Blue Cannonball Jellyfish are so called due to their super-round appearance, almost ball like in shape, along with their stunning bright blue colour.
Blue Cannonball Jellies (Stomolophus Meleagris) is also referred to as the “cabbagehead jellyfish”, and are most commonly found in North American waters, but can also be found off the coast of Brazil and in some areas of the Pacific Ocean.
The bell of blue cannonball jellies is bright blue in colour, and can feature cream or dark markings around the edges of the bell.
With many oral arms that extend underneath the bell, these are used for collecting food and also for providing propulsion – these are some of the more active jellyfish species we provide.
In terms of food, this species is suitable for feeding with either dried food or live food (baby brine shrimp).
Blue Cannonball Jellyfish Facts
- Lifespan: 18 months
- Sting: None
- Water Temperature: 24-28°C
- Food: Baby Brine Shrimp, alongside dried foods such as our Cubic Medusa Jellyfish Food or Instant Brine Shrimp.
- Maximum Size: 10cm (4 inches)
- Compatible with: No other species. Must be kept only with other Cannonball Jellyfish.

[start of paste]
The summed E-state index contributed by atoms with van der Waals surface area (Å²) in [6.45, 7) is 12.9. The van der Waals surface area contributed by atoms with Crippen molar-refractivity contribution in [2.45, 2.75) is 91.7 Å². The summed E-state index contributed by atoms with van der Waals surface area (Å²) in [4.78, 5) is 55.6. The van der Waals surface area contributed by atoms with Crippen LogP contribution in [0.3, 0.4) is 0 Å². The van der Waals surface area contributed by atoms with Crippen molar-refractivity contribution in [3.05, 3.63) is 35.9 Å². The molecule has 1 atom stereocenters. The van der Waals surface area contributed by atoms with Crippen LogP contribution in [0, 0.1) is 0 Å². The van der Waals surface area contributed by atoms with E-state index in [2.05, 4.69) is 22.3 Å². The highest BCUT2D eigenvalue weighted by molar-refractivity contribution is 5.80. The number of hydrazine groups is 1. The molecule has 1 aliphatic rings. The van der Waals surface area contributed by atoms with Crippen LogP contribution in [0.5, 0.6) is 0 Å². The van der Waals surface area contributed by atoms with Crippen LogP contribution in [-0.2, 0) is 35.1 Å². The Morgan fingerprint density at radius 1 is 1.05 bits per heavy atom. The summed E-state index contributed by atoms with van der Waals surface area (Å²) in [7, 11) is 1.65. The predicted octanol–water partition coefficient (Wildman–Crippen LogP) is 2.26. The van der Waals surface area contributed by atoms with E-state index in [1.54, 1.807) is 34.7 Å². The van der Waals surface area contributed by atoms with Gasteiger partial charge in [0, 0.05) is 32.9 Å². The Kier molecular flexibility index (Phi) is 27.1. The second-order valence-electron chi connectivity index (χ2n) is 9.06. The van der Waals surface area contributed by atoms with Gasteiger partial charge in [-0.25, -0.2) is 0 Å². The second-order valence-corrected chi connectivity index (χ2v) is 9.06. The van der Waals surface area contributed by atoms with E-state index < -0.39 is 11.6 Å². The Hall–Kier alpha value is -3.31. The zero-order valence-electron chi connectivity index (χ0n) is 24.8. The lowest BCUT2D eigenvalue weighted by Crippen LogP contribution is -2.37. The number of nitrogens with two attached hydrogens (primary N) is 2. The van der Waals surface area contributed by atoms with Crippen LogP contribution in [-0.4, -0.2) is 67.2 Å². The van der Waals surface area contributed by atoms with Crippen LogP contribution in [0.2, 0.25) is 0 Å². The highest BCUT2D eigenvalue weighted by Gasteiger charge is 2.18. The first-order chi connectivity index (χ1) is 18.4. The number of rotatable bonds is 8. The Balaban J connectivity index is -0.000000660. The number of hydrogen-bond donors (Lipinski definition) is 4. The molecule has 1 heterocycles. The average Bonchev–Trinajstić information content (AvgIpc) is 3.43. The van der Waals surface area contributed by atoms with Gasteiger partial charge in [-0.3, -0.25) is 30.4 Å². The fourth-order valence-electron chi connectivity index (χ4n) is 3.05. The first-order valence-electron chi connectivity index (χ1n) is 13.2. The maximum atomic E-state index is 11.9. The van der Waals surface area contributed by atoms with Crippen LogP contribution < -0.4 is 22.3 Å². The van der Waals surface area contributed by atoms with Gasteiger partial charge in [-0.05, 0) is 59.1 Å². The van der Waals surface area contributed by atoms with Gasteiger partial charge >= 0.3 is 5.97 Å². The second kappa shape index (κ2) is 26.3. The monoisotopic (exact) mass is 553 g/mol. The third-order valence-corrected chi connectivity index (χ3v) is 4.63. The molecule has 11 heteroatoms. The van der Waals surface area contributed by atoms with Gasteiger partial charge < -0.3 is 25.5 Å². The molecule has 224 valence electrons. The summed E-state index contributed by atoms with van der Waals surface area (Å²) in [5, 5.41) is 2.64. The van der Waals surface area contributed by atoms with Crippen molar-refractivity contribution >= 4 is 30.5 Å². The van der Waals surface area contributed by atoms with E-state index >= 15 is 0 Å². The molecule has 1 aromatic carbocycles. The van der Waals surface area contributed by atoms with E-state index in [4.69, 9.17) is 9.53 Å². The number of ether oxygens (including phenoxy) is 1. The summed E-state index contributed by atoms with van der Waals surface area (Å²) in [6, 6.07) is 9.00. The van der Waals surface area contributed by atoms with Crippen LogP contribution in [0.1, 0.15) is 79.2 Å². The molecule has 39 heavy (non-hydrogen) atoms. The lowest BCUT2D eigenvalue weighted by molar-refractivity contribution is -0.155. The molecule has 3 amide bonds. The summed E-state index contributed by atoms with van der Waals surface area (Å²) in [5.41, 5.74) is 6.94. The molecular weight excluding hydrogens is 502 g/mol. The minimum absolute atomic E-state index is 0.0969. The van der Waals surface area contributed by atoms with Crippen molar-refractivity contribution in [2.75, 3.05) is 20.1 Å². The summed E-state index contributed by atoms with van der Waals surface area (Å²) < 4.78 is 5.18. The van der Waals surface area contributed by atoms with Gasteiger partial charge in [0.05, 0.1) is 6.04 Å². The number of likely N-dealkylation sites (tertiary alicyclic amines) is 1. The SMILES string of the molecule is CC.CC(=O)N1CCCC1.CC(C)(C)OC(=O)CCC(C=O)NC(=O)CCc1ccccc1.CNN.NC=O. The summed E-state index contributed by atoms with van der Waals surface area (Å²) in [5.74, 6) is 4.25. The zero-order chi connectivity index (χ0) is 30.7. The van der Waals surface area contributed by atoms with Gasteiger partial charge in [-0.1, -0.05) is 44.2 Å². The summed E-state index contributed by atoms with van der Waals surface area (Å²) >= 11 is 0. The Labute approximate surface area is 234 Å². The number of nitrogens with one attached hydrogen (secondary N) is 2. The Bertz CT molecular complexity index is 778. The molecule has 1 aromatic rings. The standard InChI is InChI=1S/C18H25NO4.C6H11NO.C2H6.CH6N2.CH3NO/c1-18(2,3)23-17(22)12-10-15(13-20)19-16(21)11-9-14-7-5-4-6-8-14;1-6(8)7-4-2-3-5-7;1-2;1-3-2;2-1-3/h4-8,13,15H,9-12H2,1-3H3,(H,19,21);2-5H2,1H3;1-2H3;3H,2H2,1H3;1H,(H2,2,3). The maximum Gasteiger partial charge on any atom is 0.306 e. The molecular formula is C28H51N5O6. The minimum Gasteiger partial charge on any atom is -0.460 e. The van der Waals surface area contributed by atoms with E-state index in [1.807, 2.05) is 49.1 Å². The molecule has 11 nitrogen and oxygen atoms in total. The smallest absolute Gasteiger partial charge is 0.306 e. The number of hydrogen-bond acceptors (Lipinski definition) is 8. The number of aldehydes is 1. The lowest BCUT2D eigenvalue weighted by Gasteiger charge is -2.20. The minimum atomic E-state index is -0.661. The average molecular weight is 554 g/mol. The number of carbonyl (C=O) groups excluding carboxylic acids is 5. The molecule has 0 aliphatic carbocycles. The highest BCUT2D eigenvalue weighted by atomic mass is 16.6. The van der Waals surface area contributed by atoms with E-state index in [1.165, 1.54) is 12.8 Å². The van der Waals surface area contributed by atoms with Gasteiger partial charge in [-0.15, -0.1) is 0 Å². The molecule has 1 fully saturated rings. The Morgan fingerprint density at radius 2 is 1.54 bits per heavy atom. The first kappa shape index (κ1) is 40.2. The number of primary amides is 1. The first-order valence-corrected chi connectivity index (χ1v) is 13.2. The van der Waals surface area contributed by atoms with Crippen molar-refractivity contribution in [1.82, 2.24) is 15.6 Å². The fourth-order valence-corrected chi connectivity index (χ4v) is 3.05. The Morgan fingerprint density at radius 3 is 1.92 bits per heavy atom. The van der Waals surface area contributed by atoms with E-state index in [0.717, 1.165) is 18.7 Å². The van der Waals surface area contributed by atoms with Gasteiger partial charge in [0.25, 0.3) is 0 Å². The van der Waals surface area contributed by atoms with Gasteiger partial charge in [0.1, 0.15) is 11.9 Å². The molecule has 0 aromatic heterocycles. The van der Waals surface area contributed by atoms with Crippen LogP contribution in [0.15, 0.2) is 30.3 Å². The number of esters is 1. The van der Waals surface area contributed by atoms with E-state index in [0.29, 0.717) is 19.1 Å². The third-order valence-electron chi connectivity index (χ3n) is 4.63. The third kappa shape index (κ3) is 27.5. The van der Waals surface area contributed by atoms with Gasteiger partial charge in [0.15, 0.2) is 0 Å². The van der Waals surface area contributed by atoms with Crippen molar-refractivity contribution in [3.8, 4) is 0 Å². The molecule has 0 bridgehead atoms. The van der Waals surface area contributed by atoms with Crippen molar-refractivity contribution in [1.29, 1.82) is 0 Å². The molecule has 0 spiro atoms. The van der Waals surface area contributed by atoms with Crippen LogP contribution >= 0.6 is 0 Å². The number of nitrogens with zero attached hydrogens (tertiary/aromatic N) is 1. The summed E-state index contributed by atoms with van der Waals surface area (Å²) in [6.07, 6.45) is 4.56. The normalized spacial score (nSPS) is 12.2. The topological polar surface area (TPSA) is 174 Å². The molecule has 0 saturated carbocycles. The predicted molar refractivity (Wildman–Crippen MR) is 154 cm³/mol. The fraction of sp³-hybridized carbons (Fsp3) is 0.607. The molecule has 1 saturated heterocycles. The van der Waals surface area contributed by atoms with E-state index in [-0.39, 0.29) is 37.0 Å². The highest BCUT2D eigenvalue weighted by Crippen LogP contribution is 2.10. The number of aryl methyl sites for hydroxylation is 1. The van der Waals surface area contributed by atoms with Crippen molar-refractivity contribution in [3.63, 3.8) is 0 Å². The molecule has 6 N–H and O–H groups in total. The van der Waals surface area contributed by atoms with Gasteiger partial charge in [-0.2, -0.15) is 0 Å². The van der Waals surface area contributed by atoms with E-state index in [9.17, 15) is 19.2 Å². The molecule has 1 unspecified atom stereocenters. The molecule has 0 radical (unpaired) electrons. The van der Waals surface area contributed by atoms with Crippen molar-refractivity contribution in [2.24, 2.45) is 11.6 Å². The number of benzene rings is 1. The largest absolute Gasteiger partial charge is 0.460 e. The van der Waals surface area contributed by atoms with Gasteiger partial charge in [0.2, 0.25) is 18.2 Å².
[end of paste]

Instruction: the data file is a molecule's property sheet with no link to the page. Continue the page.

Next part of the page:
Blue Cannonball Jellyfish must only be kept in a tank with other jellies of the same species, and as such cannot be mixed with other species that we sell.
Watch Cannonball Jellyfish in Action
Blue Cannonball Jellyfish Size Guide
Our Jellyfish are sold at a young age, therefore offering you the maximum possible lifespan for your fish. There is no need for you to select a size, we send young jellyfish with a mixture of sizes. These are:
- ‘Juvenile’ size (roughly 2.5cm (1 inch) in diameter)
- ‘Small’ size (roughly 8cm (3 inches) in diameter).
The size of jellyfish you receive ultimately depends on our stock, but we always send juvenile/young jellies.
Blue Cannonball Jellyfish Feeding Guide
Blue Cannonball Jellyfish can be fed with either dried food (Cubic Medusa Jellyfish Food or Instant Brine Shrimp, or equivalent), or live food (Baby Brine Shrimp).
With all dried foods, you will end up with uneaten food being left over. It’s important to remove this uneaten food from your tank, or risk high ammonia rates in your water as the food begins to rot. Therefore live food is always preferable, in order to minimise waste and improve water quality.